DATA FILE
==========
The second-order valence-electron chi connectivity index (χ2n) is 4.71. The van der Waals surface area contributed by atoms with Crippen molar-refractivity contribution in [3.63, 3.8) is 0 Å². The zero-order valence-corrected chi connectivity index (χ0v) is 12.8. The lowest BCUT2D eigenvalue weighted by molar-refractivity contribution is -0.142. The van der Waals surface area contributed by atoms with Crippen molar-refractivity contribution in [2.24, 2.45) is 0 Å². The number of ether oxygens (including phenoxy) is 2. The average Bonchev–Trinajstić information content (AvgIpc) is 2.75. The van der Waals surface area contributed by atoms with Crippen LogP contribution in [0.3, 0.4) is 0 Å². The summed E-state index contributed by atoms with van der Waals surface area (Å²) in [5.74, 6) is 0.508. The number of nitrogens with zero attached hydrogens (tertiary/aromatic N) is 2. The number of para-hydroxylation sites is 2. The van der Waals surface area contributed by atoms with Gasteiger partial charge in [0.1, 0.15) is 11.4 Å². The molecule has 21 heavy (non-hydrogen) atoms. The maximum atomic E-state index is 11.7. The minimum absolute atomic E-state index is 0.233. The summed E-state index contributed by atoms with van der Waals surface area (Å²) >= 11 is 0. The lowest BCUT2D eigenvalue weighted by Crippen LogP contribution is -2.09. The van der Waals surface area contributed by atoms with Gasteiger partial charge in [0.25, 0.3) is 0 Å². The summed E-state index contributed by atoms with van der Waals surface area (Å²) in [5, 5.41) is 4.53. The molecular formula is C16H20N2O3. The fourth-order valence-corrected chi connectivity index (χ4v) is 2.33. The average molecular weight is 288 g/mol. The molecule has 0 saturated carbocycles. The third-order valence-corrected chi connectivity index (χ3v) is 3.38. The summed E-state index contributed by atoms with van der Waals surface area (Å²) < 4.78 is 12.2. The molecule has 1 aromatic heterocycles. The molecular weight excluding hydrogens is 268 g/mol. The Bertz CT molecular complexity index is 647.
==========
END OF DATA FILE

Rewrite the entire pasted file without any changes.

The second-order valence-electron chi connectivity index (χ2n) is 4.71. The van der Waals surface area contributed by atoms with Crippen molar-refractivity contribution in [3.63, 3.8) is 0 Å². The zero-order valence-corrected chi connectivity index (χ0v) is 12.8. The lowest BCUT2D eigenvalue weighted by molar-refractivity contribution is -0.142. The van der Waals surface area contributed by atoms with Crippen molar-refractivity contribution in [2.24, 2.45) is 0 Å². The number of ether oxygens (including phenoxy) is 2. The average Bonchev–Trinajstić information content (AvgIpc) is 2.75. The van der Waals surface area contributed by atoms with Crippen LogP contribution in [0.3, 0.4) is 0 Å². The summed E-state index contributed by atoms with van der Waals surface area (Å²) in [5.74, 6) is 0.508. The number of nitrogens with zero attached hydrogens (tertiary/aromatic N) is 2. The number of para-hydroxylation sites is 2. The van der Waals surface area contributed by atoms with Gasteiger partial charge in [0.1, 0.15) is 11.4 Å². The molecule has 21 heavy (non-hydrogen) atoms. The maximum atomic E-state index is 11.7. The minimum absolute atomic E-state index is 0.233. The summed E-state index contributed by atoms with van der Waals surface area (Å²) >= 11 is 0. The lowest BCUT2D eigenvalue weighted by Crippen LogP contribution is -2.09. The van der Waals surface area contributed by atoms with Gasteiger partial charge in [0.25, 0.3) is 0 Å². The summed E-state index contributed by atoms with van der Waals surface area (Å²) in [5, 5.41) is 4.53. The molecular formula is C16H20N2O3. The fourth-order valence-corrected chi connectivity index (χ4v) is 2.33. The average molecular weight is 288 g/mol. The molecule has 0 saturated carbocycles. The third-order valence-corrected chi connectivity index (χ3v) is 3.38. The summed E-state index contributed by atoms with van der Waals surface area (Å²) < 4.78 is 12.2. The molecule has 1 aromatic heterocycles. The molecular weight excluding hydrogens is 268 g/mol. The Bertz CT molecular complexity index is 647.